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A Quote for this Sunday

December 21, 2014

imageFor “scientific approach to the Shroud” is usually understood that according to which the Shroud is regarded solely as an object of study and for which the only important issue is to try to answer the questions about the origin and the authenticity of the Shroud. A “pastoral approach to the Shroud” means the reading of the Shroud in the light of its intrinsic message that, starting from its close and indisputable relationship with the Holy Scriptures, becomes a valuable and unique inspirer of the life of faith and the prompter of those works of charity which are its real big fruit. In this regard at the end of his aforementioned speech in front of the Shroud on May 24, 1998 Saint John Paul II said: “May the Spirit of God, who dwells in our hearts, instill in every one the desire and generosity necessary for accepting the Shroud’s message and for making it the decisive inspiration of our lives”.

Therefore to put in antithesis the scientific approach to the religious one is very dangerous because you run the risk on one hand to reduce the Shroud to a “dead object”, to an image that has meaning only in itself and that doesn’t at all challenge our lives and on the other to turn the Shroud into a kind of idol slaved to a priori and instrumental theses. I am deeply convinced that to leave the presentation of the Shroud to a sole scientific approach or to a sole pastoral approach is neither correct nor useful for any kind of recipient. But then are these two ways of approaching the image of the Shroud really antithetic?

— Bruno Barberis
Associate Professor of Mathematical Physics, University of Turin &
Director of the International Center of Sindonology of Turin
from “Shroud, Science And Faith: Dialogue Or Conflict?
a paper he recently presented at the St. Louis Shroud Conference

  1. Kelly Kearse
    December 21, 2014 at 9:11 am

    This is one of the most intelligent and balanced overviews of the Shroud in the present day-worth reading the entire discussion carefully. I was glad to have had the opportunity to hear him speak twice during the conference.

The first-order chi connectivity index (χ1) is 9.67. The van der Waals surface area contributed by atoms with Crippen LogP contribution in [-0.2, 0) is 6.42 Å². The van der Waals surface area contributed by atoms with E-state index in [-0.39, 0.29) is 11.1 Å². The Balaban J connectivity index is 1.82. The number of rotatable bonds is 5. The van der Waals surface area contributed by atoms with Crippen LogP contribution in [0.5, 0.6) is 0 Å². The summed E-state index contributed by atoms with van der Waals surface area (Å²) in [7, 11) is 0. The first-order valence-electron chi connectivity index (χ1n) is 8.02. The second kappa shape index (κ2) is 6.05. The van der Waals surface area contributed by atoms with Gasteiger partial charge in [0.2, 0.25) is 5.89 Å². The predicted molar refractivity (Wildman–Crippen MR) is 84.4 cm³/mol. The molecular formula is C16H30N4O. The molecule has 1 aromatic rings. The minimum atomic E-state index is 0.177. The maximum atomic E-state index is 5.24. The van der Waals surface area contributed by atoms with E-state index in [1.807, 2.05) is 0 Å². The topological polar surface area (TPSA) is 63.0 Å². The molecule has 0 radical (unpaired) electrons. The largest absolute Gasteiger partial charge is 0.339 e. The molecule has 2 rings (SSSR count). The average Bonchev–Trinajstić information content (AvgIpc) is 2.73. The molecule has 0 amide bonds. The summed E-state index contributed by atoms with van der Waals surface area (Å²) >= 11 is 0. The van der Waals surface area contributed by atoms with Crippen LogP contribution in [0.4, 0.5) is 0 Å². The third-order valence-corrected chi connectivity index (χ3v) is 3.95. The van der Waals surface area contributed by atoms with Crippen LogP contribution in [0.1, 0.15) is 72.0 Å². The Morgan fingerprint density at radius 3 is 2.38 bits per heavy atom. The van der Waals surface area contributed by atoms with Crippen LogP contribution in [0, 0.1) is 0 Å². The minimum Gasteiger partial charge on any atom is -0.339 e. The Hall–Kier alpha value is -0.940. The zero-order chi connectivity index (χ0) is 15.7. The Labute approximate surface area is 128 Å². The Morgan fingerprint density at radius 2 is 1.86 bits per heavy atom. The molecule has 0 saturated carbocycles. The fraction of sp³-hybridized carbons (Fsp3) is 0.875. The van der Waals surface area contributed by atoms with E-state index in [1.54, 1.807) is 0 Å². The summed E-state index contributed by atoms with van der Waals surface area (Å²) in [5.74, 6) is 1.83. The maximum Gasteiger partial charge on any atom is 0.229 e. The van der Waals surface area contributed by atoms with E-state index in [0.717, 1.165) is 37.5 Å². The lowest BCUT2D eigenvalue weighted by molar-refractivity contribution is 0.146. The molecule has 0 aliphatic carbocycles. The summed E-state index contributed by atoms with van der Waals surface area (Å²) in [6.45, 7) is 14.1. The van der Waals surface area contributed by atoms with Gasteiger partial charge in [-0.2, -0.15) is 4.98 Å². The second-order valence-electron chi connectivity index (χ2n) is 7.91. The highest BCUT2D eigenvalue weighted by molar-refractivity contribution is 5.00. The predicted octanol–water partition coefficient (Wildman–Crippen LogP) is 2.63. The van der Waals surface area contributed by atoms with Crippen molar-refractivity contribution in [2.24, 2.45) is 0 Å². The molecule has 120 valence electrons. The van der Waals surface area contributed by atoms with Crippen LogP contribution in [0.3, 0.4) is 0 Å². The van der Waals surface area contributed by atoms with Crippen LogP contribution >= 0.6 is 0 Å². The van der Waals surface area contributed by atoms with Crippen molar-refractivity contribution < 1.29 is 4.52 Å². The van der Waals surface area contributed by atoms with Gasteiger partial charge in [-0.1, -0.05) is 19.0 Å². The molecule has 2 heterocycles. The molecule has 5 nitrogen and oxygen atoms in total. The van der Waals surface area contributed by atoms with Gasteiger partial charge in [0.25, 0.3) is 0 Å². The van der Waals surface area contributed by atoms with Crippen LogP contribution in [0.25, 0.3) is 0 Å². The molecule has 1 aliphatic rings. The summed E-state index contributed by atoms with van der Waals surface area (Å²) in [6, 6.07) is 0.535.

2. Louis
    December 21, 2014 at 10:11 am

    We can go beyond what the paper states. It is correct to employ both science and religion, but the question that arises is how much can science and religion(in the conventional sense) can tell us?
    Since there are two approaches in (pro-authenticity) science, one “naturalist” the other “miraculist”, this is what we must ask:

    Naturalist: Why would only Jesus leave his image on the Shroud by natural means if many like him were executed and buried as criminals by the Romans? Not all bodies were left on the cross to be devoured by wild dogs. Was Jesus not entitled to an air-conditioned tomb?

    Miraculist: “Hundreds of thousands in degrees Celsius lasting for a few hundredths of a second”. One wonders if any measurement is indeed possible.

    Taken from:
    https://www.academia.edu/8841978/Professor_Giulio_Fanti_discusses_the_controversies_in_the_realm_of_Shroud_studies
    where the differences between the “naturalist” and “miraculist” points of view can be read.

    I now quote John Klotz:
    “If indeed the Shroud is Christ’s and, if science is deciphering its revelation, what is it telling us?”
    It is a very important question, one gives that gives rise to another query: How much can science decipher and just how much (conventional) religion can interpret?
    It is known that the Resurrection has no analogy in human history, in fact it is said to have uniqueness par excellence.
    I now quote the (Reformed) Protestant theologian Jürgen Moltmann:
    “The raising of Christ involves not the category of the accidentally new, but the expectational category of the eschatologically new. The eschatologically new event of the resurrection of Christ, however, proves to be a novum ultimum both as against the similarity in ever-recurring reality and also against the comparative dissimilarity of new possibilities emerging in history.”
    We have not got to the Jesus behind the text. Schweitzer abandoned scholarly studies after publishing his monumental work on the Jesus of history and withdrew into a world of mysticism, running a hospital as a medical missionary in Africa, firmly believing that Jesus comes alive when the Gospels are read.
    Will we get to the Jesus behind the Shroud image?

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